In Colombia, U3O8’s Berlin project has a December PEA for a potential uranium mine with phosphate, vanadium, nickel and rare earths credits. The company also has a uranium project in Guyana.

Boss Power/Morning Star dispute stalls $30-million settlement

A $30-million settlement dating to October 2011 is being held up by a dispute between its beneficiaries. After the British Columbia government suddenly banned uranium and thorium exploration in 2009, the province eventually settled Boss Power’s TSXV:BPU lawsuit out of court. But a condition required the company to surrender its exploration properties, the Blizzard properties and the peripheral B claims. According to an August 19 news release from Morning Star Resources, the settlement hasn’t closed because Boss included those claims in the settlement “without the knowledge and consent of the B claims owner,” Anthony Beruschi.

An August 27 Boss news release acknowledged Beruschi, “sole director and president of Morning Star” and a former Boss director, as “beneficial owner of the B claims.”

Boss’ news release claimed Beruschi “appears determined to extract more than his fair share of the settlement proceeds” and “now appears to be leveraging media and threats of a board replacement to obtain payment for his B claims.”

Morning Star’s August 19 statement said Beruschi “has privately presented several fair offers to Boss’ management and the board to enable Boss to deliver the B claims under the settlement” and accused Boss of “a refusal to negotiate in good faith.”

Morning Star said it will present its own slate of nominees for election to Boss’ board at a meeting Morning Star expects to be held by mid-November “so that it can promptly close the $30-million settlement.” Morning Star stated that it and its affiliates hold about 33% of Boss’ shares.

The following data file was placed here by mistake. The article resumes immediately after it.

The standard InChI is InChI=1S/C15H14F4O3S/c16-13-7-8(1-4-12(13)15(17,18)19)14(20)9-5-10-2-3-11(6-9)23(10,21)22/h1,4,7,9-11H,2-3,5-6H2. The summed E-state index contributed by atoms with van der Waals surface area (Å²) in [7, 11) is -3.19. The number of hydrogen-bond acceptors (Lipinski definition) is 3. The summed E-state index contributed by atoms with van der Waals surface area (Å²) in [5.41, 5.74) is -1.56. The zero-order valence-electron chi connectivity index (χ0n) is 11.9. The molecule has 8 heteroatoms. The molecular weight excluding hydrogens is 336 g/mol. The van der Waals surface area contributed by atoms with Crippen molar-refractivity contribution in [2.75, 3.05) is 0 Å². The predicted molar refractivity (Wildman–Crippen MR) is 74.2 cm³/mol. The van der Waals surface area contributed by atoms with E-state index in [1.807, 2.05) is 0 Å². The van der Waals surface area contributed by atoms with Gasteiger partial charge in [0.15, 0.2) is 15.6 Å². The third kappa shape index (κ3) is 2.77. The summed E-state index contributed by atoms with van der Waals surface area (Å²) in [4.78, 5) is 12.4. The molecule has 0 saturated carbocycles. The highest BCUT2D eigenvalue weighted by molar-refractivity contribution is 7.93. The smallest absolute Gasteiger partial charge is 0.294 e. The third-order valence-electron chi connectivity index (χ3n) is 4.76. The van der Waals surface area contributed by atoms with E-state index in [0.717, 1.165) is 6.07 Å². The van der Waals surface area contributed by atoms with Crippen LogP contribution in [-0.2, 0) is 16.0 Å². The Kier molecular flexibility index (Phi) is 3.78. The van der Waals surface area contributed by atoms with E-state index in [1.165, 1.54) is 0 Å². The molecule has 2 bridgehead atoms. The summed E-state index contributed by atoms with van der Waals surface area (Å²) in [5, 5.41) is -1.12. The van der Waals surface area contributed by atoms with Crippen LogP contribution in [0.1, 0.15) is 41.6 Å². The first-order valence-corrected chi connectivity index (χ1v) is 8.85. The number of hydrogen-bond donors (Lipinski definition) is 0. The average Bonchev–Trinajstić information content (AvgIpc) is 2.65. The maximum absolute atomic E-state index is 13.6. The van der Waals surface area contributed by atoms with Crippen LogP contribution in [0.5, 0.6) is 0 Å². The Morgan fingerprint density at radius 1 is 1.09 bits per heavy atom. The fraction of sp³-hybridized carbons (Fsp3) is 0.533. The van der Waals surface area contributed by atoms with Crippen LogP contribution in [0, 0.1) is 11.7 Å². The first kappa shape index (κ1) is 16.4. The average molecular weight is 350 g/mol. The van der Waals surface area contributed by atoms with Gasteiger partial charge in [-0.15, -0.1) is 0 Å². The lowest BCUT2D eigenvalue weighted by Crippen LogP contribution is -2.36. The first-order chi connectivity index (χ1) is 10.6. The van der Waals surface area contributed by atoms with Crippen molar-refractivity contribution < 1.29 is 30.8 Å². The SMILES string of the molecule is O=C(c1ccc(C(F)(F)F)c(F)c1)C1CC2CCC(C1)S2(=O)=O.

Boss countered it will “continue its efforts to reach an agreement with Mr. Beruschi while at the same time pursuing court proceedings to allow the settlement proceeds to be paid into court and the settlement to complete.”

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Athabasca Basin and beyond

August 25th, 2013

Uranium news from Saskatchewan and elsewhere for August 17 to 23, 2013

by Greg Klein

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Fission/Alpha extend zone, find “potential candidate” for PLS bedrock source

More scintillometer readings from Patterson Lake South show a 47-metre interval of continuous radioactivity and a 15-metre extension to one zone. Of five holes reported August 22, three showed no sandstone above the basement unconformity. According to joint venture partners Alpha Minerals TSXV:AMW and Fission Uranium TSXV:FCU, that “makes the R390E zone a potential candidate area for one of the bedrock sources of the large uranium boulder field.” R390E is the second of four zones extending northeast along a 1.05-kilometre potential strike.

The hand-held scintillometer scans drill core to measure gamma rays in counts per second up to an off-scale reading above 9,999 cps. Scintillometer readings are not substitutes for assays, which have yet to come. Radioactivity will also be measured with a downhole probe.

Dips range from 84 to 90 degrees, making downhole depths close to vertical depths. True widths were unavailable. Hole PLS13-078 was drilled to a total depth of 224 metres, encountering sandstone at 50 metres and the basement unconformity at 53.5 metres. Highlights include:

  • <300 to >9,999 cps over 31.5 metres, starting at 85 metres in downhole depth

  • <300 to 5,900 cps over 10 metres

Drilled to a total depth of 230 metres, hole PLS13-081 found two metres of sandstone before striking the basement unconformity at 51.5 metres. The one result released showed:

  • <300 to 7,300 cps over 25.5 metres, starting at 105 metres in downhole depth

Hole PLS13-083 stepped out 15 metres west to extend the zone’s strike. It found no sandstone before striking the basement unconformity at 53 metres, reaching a total depth of 278 metres. Highlights include:

  • <300 to >9,999 cps over 17.5 metres, starting at 53 metres in downhole depth

  • <300 to >9,999 cps over 16.5 metres

  • <300 to >9,999 cps over 7.5 metres

With a total depth of 224 metres, hole PLS13-085 hit the basement unconformity at 57 metres without encountering sandstone. Highlights include:

  • <300 to 2,800 cps over 5.5 metres, starting at 58.5 metres in vertical depth

  • <300 to >9,999 cps over 22.5 metres

Hole PLS13-086 was drilled to a total depth of 263 metres, finding no sandstone but hitting the basement unconformity at 50 metres. Highlights include:

  • <300 to >9,999 cps over 47 metres, starting at 75 metres in downhole depth

  • (including 530 to >9,999 cps over 22.5 metres)